J and I both grew up on the east side of the state. We’re talking farm country, with flat fields and rolling prairie as far as the eye can see. When we moved West River just over two years ago, we both wanted to take full advantage of all the hiking/biking/Scheels-worthy opportunities that the Black Hills have to offer. So, as always, I made a list.
Our Black Hills bucket list is mostly made up of various hikes (Harney Peak, Little Devil’s Tower, Cathedral Spires, etc), and over two summers we’ve managed to hit the majority of them. This year, the hike at the top of my list was the one that has eluded us: Poet’s Table.
Poet’s Table is literally a set of chairs and a table, carried up the mountain some decades ago and perched on a hidden hilltop. Its location is a pseudo-secret (locals mostly know how to get there, but you won’t find it in a guidebook). A few years ago a friend gave me a hand-drawn map, passed on to her by a family friend. The vague directions included steps like “continue 200 paces past the foot bridge” and “go past the first rock window.” It would have been very helpful, but the Forest Service recently tore down the old trail and moved it – making the age-old directions obsolete. We didn’t discover this until last year, when we tried to follow the map and wound up a little lost and frusterated.
So…I used the Google machine and found directions that were still vague, but more recent. We set out after work last night, pup in tow, hoping to find the Table. We quickly found the lone leaning birch that pointed us up a flowery slope – so far so good!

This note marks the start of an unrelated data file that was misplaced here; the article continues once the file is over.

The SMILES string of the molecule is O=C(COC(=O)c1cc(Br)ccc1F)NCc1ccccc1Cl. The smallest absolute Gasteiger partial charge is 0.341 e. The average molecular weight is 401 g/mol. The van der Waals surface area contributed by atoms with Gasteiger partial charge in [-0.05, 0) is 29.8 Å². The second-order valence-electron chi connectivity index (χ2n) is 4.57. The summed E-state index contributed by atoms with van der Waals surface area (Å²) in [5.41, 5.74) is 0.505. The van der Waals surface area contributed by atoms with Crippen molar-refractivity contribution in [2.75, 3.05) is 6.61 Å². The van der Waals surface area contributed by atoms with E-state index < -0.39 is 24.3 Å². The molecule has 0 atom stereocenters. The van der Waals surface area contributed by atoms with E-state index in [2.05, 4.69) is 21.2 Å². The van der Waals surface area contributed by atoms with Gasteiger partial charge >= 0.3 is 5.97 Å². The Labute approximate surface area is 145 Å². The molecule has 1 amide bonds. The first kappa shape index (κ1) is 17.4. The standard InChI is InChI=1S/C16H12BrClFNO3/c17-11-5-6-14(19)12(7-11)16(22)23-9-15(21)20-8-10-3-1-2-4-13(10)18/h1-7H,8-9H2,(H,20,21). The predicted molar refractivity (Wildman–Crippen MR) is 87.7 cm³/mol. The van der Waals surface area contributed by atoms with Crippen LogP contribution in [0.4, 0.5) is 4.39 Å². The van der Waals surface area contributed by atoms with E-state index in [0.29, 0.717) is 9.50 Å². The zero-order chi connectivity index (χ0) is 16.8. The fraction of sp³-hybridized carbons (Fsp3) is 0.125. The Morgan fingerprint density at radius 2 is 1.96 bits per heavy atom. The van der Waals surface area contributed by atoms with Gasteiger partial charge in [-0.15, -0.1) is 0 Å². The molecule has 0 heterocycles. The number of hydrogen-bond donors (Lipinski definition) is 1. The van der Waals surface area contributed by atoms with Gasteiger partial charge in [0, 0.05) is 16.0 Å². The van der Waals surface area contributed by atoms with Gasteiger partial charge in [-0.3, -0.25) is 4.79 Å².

After a 15-minute hike, we found ourselves….exactly where we got lost last time. J climbed on a rock to see if he could spot anything, and guess what? He found Poet’s Table. When we tried to find it last year, we were literally 100 feet away from it. The Table is hidden from the deer trail, so if you don’t know where to look, you probably won’t find it. But when you do, it’s like stumbling upon a happy little secret.
In addition to the rickety table and chairs, there’s a cabinet filled with notebooks of poetry and musings left by other hikers. Dozens of trinkets sit nestled along the rockwall, left as tokens of good luck or evidence that others once sat there. It’s quiet and peaceful, and I can understand why this spot has a reputation for inspiring creativity.
As we looked through the notes and tokens, we spotted a giant plume of smoke rising in the distance. Another wildfire was erupting outside the park, and it’s sad to think that parts of these beautiful hills are burning to the ground.
We left everything as we found it and trekked back down the mountain, feeling proud that we found it and happy to be in on the secret. That’s one more hike to cross off the bucket list – and one more reason we’re so lucky to call the Black Hills home.